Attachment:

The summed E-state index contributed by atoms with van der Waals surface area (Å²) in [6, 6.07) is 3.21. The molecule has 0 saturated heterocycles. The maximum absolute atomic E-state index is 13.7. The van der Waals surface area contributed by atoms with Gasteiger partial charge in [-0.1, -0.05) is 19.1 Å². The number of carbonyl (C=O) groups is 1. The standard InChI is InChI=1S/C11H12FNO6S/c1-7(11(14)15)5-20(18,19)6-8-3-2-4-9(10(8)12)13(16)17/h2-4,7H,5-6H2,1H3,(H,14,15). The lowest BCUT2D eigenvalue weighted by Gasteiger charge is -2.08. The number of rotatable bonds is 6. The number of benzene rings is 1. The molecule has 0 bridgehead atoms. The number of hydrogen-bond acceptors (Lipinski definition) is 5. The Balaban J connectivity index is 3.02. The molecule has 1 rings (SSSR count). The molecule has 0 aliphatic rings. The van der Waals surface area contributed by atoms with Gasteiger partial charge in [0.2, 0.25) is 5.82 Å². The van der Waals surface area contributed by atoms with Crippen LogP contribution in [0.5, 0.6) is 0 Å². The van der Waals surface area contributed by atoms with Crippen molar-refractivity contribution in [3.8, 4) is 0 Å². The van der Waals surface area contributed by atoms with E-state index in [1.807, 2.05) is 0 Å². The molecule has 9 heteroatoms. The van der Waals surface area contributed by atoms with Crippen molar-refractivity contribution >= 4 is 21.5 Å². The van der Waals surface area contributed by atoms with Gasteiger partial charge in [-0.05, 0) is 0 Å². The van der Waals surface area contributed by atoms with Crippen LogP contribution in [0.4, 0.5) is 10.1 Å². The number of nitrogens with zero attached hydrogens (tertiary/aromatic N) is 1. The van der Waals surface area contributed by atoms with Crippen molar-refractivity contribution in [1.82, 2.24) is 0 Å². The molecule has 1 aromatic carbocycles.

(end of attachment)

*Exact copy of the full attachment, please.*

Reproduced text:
The summed E-state index contributed by atoms with van der Waals surface area (Å²) in [6, 6.07) is 3.21. The molecule has 0 saturated heterocycles. The maximum absolute atomic E-state index is 13.7. The van der Waals surface area contributed by atoms with Gasteiger partial charge in [-0.1, -0.05) is 19.1 Å². The number of carbonyl (C=O) groups is 1. The standard InChI is InChI=1S/C11H12FNO6S/c1-7(11(14)15)5-20(18,19)6-8-3-2-4-9(10(8)12)13(16)17/h2-4,7H,5-6H2,1H3,(H,14,15). The lowest BCUT2D eigenvalue weighted by Gasteiger charge is -2.08. The number of rotatable bonds is 6. The number of benzene rings is 1. The molecule has 0 bridgehead atoms. The number of hydrogen-bond acceptors (Lipinski definition) is 5. The Balaban J connectivity index is 3.02. The molecule has 1 rings (SSSR count). The molecule has 0 aliphatic rings. The van der Waals surface area contributed by atoms with Gasteiger partial charge in [0.2, 0.25) is 5.82 Å². The van der Waals surface area contributed by atoms with Crippen LogP contribution in [0.5, 0.6) is 0 Å². The van der Waals surface area contributed by atoms with Crippen molar-refractivity contribution in [3.8, 4) is 0 Å². The van der Waals surface area contributed by atoms with E-state index in [1.807, 2.05) is 0 Å². The molecule has 9 heteroatoms. The van der Waals surface area contributed by atoms with Crippen molar-refractivity contribution >= 4 is 21.5 Å². The van der Waals surface area contributed by atoms with Gasteiger partial charge in [-0.05, 0) is 0 Å². The van der Waals surface area contributed by atoms with Crippen LogP contribution in [0.4, 0.5) is 10.1 Å². The number of nitrogens with zero attached hydrogens (tertiary/aromatic N) is 1. The van der Waals surface area contributed by atoms with Crippen molar-refractivity contribution in [1.82, 2.24) is 0 Å². The molecule has 1 aromatic carbocycles.